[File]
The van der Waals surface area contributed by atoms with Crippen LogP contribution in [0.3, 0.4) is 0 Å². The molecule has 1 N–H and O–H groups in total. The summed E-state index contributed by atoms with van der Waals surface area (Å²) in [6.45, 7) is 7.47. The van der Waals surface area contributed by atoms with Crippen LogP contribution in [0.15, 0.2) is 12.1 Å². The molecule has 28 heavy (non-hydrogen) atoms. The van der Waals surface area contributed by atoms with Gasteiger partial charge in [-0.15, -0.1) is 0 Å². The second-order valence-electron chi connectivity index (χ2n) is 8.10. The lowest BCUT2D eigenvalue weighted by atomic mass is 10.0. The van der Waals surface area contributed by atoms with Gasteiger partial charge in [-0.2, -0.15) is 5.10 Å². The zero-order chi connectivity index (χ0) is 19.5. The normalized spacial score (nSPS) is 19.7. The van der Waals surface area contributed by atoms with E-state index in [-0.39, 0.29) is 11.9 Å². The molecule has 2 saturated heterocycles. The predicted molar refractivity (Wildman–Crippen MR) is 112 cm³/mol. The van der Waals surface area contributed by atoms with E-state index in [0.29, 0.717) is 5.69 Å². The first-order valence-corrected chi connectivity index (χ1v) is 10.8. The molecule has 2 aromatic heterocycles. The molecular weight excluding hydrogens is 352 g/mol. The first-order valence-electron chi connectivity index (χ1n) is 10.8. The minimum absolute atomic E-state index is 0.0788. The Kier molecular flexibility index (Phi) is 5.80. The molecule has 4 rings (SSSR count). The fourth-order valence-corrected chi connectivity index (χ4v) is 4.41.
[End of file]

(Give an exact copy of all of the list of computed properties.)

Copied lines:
The van der Waals surface area contributed by atoms with Crippen LogP contribution in [0.3, 0.4) is 0 Å². The molecule has 1 N–H and O–H groups in total. The summed E-state index contributed by atoms with van der Waals surface area (Å²) in [6.45, 7) is 7.47. The van der Waals surface area contributed by atoms with Crippen LogP contribution in [0.15, 0.2) is 12.1 Å². The molecule has 28 heavy (non-hydrogen) atoms. The van der Waals surface area contributed by atoms with Gasteiger partial charge in [-0.15, -0.1) is 0 Å². The second-order valence-electron chi connectivity index (χ2n) is 8.10. The lowest BCUT2D eigenvalue weighted by atomic mass is 10.0. The van der Waals surface area contributed by atoms with Gasteiger partial charge in [-0.2, -0.15) is 5.10 Å². The zero-order chi connectivity index (χ0) is 19.5. The normalized spacial score (nSPS) is 19.7. The van der Waals surface area contributed by atoms with E-state index in [-0.39, 0.29) is 11.9 Å². The molecule has 2 saturated heterocycles. The predicted molar refractivity (Wildman–Crippen MR) is 112 cm³/mol. The van der Waals surface area contributed by atoms with E-state index in [0.29, 0.717) is 5.69 Å². The first-order valence-corrected chi connectivity index (χ1v) is 10.8. The molecule has 2 aromatic heterocycles. The molecular weight excluding hydrogens is 352 g/mol. The first-order valence-electron chi connectivity index (χ1n) is 10.8. The minimum absolute atomic E-state index is 0.0788. The Kier molecular flexibility index (Phi) is 5.80. The molecule has 4 rings (SSSR count). The fourth-order valence-corrected chi connectivity index (χ4v) is 4.41.